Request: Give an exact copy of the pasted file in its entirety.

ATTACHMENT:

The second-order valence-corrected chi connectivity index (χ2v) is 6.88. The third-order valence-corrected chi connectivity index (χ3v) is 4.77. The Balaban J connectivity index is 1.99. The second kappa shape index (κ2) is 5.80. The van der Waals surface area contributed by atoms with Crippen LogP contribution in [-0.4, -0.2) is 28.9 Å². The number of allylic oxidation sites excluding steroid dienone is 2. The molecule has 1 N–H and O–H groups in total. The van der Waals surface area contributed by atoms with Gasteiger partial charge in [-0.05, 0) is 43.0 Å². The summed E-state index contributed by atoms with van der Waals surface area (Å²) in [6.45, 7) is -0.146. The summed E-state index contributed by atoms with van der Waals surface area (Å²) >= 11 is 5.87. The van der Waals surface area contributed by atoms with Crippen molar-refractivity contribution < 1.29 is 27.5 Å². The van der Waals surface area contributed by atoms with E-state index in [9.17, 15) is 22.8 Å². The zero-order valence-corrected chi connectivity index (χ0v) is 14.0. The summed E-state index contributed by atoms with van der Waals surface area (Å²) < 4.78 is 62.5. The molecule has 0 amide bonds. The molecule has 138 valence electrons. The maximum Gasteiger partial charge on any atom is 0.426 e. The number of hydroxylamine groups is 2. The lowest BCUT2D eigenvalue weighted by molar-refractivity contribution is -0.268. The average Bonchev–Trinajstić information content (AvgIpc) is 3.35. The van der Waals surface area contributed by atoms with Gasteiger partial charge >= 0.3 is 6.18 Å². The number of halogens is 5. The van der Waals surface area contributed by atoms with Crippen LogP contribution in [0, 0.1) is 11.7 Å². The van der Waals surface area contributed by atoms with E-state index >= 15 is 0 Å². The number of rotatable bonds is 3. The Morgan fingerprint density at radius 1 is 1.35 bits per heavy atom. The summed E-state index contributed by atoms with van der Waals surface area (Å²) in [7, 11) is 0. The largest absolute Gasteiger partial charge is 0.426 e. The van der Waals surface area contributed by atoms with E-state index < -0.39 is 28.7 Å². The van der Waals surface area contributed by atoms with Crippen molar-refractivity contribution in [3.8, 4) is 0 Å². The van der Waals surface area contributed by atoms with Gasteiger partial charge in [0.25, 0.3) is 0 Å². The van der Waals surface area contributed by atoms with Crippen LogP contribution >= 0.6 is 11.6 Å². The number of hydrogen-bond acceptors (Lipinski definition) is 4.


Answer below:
The second-order valence-corrected chi connectivity index (χ2v) is 6.88. The third-order valence-corrected chi connectivity index (χ3v) is 4.77. The Balaban J connectivity index is 1.99. The second kappa shape index (κ2) is 5.80. The van der Waals surface area contributed by atoms with Crippen LogP contribution in [-0.4, -0.2) is 28.9 Å². The number of allylic oxidation sites excluding steroid dienone is 2. The molecule has 1 N–H and O–H groups in total. The van der Waals surface area contributed by atoms with Gasteiger partial charge in [-0.05, 0) is 43.0 Å². The summed E-state index contributed by atoms with van der Waals surface area (Å²) in [6.45, 7) is -0.146. The summed E-state index contributed by atoms with van der Waals surface area (Å²) >= 11 is 5.87. The van der Waals surface area contributed by atoms with Crippen molar-refractivity contribution < 1.29 is 27.5 Å². The van der Waals surface area contributed by atoms with E-state index in [9.17, 15) is 22.8 Å². The zero-order valence-corrected chi connectivity index (χ0v) is 14.0. The summed E-state index contributed by atoms with van der Waals surface area (Å²) < 4.78 is 62.5. The molecule has 0 amide bonds. The molecule has 138 valence electrons. The maximum Gasteiger partial charge on any atom is 0.426 e. The number of hydroxylamine groups is 2. The lowest BCUT2D eigenvalue weighted by molar-refractivity contribution is -0.268. The average Bonchev–Trinajstić information content (AvgIpc) is 3.35. The van der Waals surface area contributed by atoms with Gasteiger partial charge >= 0.3 is 6.18 Å². The number of halogens is 5. The van der Waals surface area contributed by atoms with Crippen LogP contribution in [0, 0.1) is 11.7 Å². The van der Waals surface area contributed by atoms with E-state index >= 15 is 0 Å². The number of rotatable bonds is 3. The Morgan fingerprint density at radius 1 is 1.35 bits per heavy atom. The summed E-state index contributed by atoms with van der Waals surface area (Å²) in [7, 11) is 0. The largest absolute Gasteiger partial charge is 0.426 e. The van der Waals surface area contributed by atoms with E-state index < -0.39 is 28.7 Å². The van der Waals surface area contributed by atoms with Crippen molar-refractivity contribution in [3.8, 4) is 0 Å². The van der Waals surface area contributed by atoms with Gasteiger partial charge in [0.25, 0.3) is 0 Å². The van der Waals surface area contributed by atoms with Crippen LogP contribution >= 0.6 is 11.6 Å². The number of hydrogen-bond acceptors (Lipinski definition) is 4.